One study even found that when teachers started class by welcoming students at the door, academic engagement increased by 20% and disruptive behaviour decreased by 9% (Cook et al., 2018). You never know how the student’s day began at home, so giving them an opportunity to start the day on a positive note is super important. I can often tell how a student is feeling just by the greeting they choose. For example, I had one student this year who always chose the ‘Dance with Mme’ greeting. Anytime they chose something more low key, like a thumbs up or a long distance high five, I knew they were feeling a little off before the school day even started.
In COVID times, I had to shift to physically distant morning greetings and they worked great last year! I’m definitely planning to use them again this year.
Ah, morning meetings. This one is a classic for building community! It can be done in so many ways and fulfill a variety of different curriculum expectations. I often include a morning note to include some reading practice, as well as choosing a different student to lead the meeting each morning. One of the big bonuses to morning meetings is it provides a chance for students to develop their oral communication skills in a low-risk, high-support atmosphere.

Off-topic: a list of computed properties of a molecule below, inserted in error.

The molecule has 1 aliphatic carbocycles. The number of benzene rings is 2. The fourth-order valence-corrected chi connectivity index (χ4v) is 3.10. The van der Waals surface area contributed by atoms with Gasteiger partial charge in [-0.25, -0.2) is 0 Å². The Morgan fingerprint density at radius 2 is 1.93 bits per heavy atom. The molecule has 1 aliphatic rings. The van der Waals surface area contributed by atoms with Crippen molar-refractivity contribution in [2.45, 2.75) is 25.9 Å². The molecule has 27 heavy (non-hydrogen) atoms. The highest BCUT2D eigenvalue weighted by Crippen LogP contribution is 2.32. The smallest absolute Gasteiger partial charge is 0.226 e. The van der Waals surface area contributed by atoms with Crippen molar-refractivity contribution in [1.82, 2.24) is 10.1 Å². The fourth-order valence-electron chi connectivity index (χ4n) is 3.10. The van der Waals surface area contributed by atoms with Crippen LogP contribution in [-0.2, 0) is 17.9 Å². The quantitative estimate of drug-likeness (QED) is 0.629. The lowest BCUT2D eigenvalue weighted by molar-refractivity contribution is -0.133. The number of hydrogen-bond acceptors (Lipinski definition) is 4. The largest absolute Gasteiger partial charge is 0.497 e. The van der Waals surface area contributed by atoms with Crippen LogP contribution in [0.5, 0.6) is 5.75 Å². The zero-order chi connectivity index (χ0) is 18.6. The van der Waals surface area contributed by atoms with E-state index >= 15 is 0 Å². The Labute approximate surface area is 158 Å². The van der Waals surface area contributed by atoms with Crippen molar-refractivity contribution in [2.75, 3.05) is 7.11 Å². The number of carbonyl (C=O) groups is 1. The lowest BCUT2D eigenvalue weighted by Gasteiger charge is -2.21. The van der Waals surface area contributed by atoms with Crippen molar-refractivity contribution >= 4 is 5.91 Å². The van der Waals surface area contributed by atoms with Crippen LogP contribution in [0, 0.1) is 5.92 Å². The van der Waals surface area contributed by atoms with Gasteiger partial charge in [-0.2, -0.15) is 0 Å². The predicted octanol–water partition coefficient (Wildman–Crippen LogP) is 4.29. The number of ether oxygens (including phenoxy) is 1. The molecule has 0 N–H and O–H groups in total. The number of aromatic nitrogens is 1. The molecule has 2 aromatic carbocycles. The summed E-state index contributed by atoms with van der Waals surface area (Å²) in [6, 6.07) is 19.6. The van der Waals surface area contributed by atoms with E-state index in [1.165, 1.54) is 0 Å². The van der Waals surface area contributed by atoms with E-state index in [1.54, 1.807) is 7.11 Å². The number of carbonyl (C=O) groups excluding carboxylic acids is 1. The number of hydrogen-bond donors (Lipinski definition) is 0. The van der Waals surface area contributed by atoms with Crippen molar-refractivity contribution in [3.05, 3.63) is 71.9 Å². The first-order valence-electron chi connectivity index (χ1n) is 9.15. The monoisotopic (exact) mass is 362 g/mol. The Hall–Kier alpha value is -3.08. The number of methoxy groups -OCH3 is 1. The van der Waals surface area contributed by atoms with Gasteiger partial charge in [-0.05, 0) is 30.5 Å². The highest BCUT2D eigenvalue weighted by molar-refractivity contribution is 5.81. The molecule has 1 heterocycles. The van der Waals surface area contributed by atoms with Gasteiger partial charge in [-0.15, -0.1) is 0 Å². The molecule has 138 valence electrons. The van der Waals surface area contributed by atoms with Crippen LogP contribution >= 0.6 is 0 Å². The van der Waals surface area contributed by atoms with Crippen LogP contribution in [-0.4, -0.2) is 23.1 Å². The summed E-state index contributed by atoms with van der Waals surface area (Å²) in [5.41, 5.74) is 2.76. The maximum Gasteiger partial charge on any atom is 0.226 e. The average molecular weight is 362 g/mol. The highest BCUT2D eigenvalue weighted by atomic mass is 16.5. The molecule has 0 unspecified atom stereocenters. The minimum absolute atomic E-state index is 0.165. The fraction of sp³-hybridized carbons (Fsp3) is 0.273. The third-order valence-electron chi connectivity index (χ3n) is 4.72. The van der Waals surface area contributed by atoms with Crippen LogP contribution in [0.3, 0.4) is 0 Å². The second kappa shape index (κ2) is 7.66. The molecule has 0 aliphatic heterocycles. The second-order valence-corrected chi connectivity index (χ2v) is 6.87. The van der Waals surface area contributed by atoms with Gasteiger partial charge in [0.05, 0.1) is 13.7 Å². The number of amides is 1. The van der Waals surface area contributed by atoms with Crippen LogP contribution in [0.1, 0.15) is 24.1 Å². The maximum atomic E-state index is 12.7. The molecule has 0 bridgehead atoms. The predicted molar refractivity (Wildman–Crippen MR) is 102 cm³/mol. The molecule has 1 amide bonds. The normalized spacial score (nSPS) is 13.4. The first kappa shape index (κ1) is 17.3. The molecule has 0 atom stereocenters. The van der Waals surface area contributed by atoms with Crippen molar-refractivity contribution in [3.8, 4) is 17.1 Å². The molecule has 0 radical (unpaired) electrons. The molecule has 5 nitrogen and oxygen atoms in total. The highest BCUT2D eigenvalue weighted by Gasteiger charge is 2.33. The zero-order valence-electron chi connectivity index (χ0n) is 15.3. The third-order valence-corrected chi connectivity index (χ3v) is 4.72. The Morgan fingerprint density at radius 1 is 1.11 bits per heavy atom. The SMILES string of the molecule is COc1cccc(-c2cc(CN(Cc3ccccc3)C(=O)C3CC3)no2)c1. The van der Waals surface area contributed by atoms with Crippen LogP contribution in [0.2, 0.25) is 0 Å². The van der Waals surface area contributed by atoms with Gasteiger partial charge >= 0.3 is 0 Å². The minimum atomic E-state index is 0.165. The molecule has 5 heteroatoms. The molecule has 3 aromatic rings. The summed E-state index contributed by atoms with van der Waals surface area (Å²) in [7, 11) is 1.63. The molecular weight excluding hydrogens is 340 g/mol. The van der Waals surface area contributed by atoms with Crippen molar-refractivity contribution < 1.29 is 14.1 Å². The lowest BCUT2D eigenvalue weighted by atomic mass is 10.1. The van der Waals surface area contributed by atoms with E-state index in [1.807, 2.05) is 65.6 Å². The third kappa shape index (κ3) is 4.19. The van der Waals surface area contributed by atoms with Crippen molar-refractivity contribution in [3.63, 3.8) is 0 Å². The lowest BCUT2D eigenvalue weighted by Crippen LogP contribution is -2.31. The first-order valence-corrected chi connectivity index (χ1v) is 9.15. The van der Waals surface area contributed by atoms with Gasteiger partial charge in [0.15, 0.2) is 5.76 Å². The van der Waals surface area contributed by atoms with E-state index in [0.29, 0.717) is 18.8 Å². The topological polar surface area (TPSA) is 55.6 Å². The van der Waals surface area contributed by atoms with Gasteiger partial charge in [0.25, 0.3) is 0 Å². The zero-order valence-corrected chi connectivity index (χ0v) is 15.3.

I start my morning meeting off with a class ‘mantra’ – something we repeat together every day. It reminds students that we are part of the same community, as well as what helps make us a strong community. One of my favourite parts of having a mantra is that it reinforces a common message of perseverance or positive affirmations. I use this resource as a pocket chart poem and it helps set the tone for the risk-taking that is so important when learning a new language – and learning in general!